Merce Cunningham Studios, NYC
By Rebecca Martin.
Seeing San Francisco based Double Vision perform in New York at the Merce Cunningham studios in the West Village was heaven for a dance lover like myself. This was the ten-person company’s first appearance in front of a fickle New York crowd, but Double Vision impressed with its performance of the modern dance piece Hysteresis. The production, an experimental work choreographed by Co-Artistic Director Pauline Jennings, premiered in California in April and was described as “70 minutes of non-stop, innovative dance, sound, lights, and costumes informed by a residency at the Museumsquartier in Vienna, Austria”.
The piece drew upon the theme of alienation, both one’s own feeling of being alien and that which is alien to oneself. With geometric lighting and costumes, there was a sense of something unfamiliar, as the natural world is full of less structured shapes, however once the dancers began swirling around the performance space, a warmth and familiarity returned. The industrial and percussive soundscape and sparse use of music kept the focus on the dancing and drew the audience in, as though they were a part of the performance, rather than separate from it. Moments of silence and stillness came suddenly and with a large impact as they forced the audience to pause and think about what was unfolding before them Without a set narrative, we were free to interpret the show in any way we saw fit, or we could simply enjoy the performance as a pure dance piece.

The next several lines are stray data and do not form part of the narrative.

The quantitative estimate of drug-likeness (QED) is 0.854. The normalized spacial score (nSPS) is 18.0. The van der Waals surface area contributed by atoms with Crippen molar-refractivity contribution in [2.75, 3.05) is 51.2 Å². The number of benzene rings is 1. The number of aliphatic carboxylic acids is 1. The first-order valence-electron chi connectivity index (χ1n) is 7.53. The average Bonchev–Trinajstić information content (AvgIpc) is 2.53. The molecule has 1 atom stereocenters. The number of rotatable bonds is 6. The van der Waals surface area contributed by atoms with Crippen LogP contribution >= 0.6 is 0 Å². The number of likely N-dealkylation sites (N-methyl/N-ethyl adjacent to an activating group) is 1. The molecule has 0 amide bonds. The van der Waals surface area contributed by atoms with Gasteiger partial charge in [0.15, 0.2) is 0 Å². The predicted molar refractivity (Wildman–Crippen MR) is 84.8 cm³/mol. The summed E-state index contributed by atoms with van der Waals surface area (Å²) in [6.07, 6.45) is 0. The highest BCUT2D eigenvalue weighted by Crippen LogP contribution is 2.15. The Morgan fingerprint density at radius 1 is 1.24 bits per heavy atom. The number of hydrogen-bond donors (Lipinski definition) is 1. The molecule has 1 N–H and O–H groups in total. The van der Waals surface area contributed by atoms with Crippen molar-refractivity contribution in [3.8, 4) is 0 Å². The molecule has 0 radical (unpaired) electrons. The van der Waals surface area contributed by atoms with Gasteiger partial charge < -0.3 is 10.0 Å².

The five female dancers in the piece performed Jennings’ choreography solidly and with great breadth of movement. The movements were at once both angular and lyrical, with a continuation of the geometric theme through the use of elbows and knees to carve shapes in the air. The dancers were technically proficient, and performed mostly individually, even when sharing the stage. Occasionally the dancers would work in unison, with great effect, but mostly the space was a flurry of bodies and shapes moving independently – alienated from each other.
Double Vision is an excellent contemporary dance company that is not afraid to experiment and fuse sound, light, video and dance. The performers are strong, capable and a delight to watch. This is how modern dance should be: beautiful and edgy all at once.
Photo: Rick Mellor